I am returning to querying for articles and eventually a first book. I am already working on the book but I also need to support myself. I believe the Agent’s Guide would be perfect for me at this time in my life. The fact that Hope Clark has a message in the new book is icing on the cake.

Please put my name in the hat.

brown dot joni @ g mail dot com

Joni

Kathleen Ewing said...

I always said I would write a novel when pigs fly. Now I have these characters from my novel chattering at me incessantly about what they want to do. A top-notch book on agents would give me the shove I need to get those pigs airborne.

Janet, said...

this is perfect timing! I would love to win a copy of this book, because I just started sending inquiries to agents. I'm tired of looking for publishers for my manuscripts only to find out they only accept agented submissions.
wvsmarties@yahoo.com

widdershins said...

I love typos - 'soul catalyst'?

... also had a wonderful time at the chat on Sunday

... so I managed to score a publisher all by my Self for my first book. I sweated through the contract, thankfully it was a very basic one, and I'm now hustling my bustle in the 'selling it' department. I didn't plan it this way, but the publisher got back to me before the agents did! Go figure.

... I always want to know more though ... and I will certainly consider shoe-horning this book into the budget, if I don't win it here that is.

widdershinsfirst @ gmail dot com

Kevin R. Tipple said...

Great giveaway. Simply put, I need the help.


Kevin
kevinrtipple@verizon.net

Margay said...

I'd like to win this book so I can find someone to handle the business end of things while I concentrate on writing. Plus, I'd love to read your article! Congratulations on that!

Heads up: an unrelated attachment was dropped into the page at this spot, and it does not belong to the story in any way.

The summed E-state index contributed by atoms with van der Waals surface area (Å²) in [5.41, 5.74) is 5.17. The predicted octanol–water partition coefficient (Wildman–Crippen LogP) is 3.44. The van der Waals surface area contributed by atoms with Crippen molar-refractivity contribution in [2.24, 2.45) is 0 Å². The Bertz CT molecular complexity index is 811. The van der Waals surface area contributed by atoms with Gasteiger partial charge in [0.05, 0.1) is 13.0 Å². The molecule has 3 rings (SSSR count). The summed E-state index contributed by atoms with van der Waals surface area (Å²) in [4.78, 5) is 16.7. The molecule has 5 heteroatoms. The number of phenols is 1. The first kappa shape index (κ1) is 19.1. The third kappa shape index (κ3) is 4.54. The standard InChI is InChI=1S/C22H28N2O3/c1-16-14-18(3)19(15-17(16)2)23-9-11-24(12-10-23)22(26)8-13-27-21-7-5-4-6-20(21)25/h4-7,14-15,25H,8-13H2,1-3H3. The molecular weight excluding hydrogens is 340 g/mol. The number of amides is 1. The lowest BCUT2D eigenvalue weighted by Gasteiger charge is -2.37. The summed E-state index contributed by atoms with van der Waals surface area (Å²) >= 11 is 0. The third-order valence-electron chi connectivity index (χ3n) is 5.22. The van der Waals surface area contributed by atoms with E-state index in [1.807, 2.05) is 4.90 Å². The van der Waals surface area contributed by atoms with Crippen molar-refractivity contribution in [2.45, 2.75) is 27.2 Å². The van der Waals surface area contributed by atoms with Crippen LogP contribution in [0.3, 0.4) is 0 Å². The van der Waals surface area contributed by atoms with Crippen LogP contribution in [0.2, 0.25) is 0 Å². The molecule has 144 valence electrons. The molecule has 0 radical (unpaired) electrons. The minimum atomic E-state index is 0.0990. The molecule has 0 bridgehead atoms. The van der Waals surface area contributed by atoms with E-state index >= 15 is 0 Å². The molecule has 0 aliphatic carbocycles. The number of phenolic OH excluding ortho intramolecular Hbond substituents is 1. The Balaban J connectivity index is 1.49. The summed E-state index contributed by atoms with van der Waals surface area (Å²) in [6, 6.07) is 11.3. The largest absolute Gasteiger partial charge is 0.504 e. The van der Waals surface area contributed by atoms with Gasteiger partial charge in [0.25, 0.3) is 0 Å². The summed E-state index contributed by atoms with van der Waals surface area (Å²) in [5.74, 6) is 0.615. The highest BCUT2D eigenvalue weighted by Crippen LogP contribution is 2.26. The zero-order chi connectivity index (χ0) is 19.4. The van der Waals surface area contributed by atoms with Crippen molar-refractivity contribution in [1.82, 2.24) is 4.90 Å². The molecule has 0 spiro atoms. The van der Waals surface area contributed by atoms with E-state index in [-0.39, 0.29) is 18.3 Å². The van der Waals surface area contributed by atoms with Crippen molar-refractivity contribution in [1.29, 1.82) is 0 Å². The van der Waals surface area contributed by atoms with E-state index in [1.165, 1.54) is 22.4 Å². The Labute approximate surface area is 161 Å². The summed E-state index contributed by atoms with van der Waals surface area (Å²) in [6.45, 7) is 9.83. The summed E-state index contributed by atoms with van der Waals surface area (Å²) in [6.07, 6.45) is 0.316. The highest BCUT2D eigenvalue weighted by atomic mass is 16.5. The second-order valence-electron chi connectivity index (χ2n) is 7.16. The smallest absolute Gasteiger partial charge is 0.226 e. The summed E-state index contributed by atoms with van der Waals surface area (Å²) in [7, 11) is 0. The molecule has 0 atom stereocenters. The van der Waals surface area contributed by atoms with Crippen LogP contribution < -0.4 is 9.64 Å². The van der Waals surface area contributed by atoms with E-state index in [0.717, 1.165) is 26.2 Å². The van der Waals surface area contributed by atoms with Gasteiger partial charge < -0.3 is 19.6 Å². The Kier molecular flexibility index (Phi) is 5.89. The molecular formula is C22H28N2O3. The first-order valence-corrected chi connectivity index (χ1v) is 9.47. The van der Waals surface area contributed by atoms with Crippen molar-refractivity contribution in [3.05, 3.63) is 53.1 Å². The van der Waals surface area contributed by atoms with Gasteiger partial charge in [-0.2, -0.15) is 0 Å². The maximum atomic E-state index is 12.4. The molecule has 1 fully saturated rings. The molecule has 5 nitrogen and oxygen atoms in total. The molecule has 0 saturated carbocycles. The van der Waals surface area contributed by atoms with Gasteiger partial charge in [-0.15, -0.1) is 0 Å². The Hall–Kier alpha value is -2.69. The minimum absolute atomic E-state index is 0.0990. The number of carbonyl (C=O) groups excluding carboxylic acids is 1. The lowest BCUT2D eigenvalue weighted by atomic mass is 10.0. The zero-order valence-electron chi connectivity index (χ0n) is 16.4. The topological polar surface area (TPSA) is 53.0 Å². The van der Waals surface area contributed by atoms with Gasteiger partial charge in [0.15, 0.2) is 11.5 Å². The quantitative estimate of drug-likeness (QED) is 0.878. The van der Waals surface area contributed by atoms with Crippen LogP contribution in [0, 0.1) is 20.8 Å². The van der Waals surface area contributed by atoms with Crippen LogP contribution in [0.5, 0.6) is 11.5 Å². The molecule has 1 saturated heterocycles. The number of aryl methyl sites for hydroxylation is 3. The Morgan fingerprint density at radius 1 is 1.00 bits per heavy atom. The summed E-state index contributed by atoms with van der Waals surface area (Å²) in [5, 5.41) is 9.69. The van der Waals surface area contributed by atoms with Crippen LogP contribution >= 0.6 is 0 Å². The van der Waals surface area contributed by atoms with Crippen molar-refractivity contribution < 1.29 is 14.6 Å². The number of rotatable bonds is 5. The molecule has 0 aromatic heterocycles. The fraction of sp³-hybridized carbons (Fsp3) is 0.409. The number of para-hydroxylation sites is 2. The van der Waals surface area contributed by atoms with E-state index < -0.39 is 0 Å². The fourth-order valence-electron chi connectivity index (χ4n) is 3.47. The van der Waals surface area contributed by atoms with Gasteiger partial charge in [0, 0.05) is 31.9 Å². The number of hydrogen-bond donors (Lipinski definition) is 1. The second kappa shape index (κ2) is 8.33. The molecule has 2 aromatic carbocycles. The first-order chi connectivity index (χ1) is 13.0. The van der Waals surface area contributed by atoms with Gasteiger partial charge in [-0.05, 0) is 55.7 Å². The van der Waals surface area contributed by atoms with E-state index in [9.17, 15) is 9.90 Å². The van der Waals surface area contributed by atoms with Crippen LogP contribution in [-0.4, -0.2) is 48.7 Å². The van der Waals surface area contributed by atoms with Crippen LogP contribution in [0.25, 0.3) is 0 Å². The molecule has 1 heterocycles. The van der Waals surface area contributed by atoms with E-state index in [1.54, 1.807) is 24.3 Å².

Margay1122ATaolDOTcom

annlouisetruschel@yahoo.com said...

You are the answer to a prayer. Writing a book, but have no idea how to find or approach an agent. I could really use the help.

Hope Clark said...

Margay

Keep in mind that agents do NOT handle the whole business side of things so you can write. They negotiate, they bridge the gap between you and the publisher, they make the contacts to sell your various rights, but they do not get in on the marketing or promotional side of things.

stephanieallencrist said...

Hope,

I would like to win the 2012 Guide to Literary Agents, because I'm just getting started with my first novel and I would like to pursue the traditional route to publication. I've been researching agents, but I still haven't found the right one. I think this would be a great resource to not only find the right agent, but to learn how to contact that agent right.

Lorne Daniel said...

OK, Hope. First, great sales pitch! Seriously, very intriguing pitch for the book. Yet... I need the book because I remain a skeptic. I write what agents typically don't want to touch: poetry and literary non-fiction. I'm curious if there is anything in the book that would convince me that searching out an agent is a smart investment of my time.

karen97 said...

I'm in a "close my eyes and point to a place on the page" kind of mood. I think this book would like to play the game with me.

Hope Clark said...

Lorne

Well, tell me this. Are your chances better in selling your hard-to-sell genres by yourself, or with an agent? Maybe you need to try agents and see.

Margaret Telsch-Williams said...

Great giveway, Hope!
The myth I've always heard about agents is that they are all failed writers with an axe to grind. (Like waiters in Hollywood are all actors.)
We, of course, see them differently, but a forming writer might believe this and try to do it on their own, which is even scarier to me.
Margaret
[ mtelsch (at) gmail dot com ]

Anne Schroeder said...

My last GUIDE was published in 2008, the year I lost faith in the process. Instead of chasing agents I concentrated on improving my writing. In the past three months I entered a few contests, won two of them, heard Jonathan Maberry speak at a writer's conference and I'm ready to rock and roll again. I'll sit down with a yellow market and make that 2011 GUIDE my own.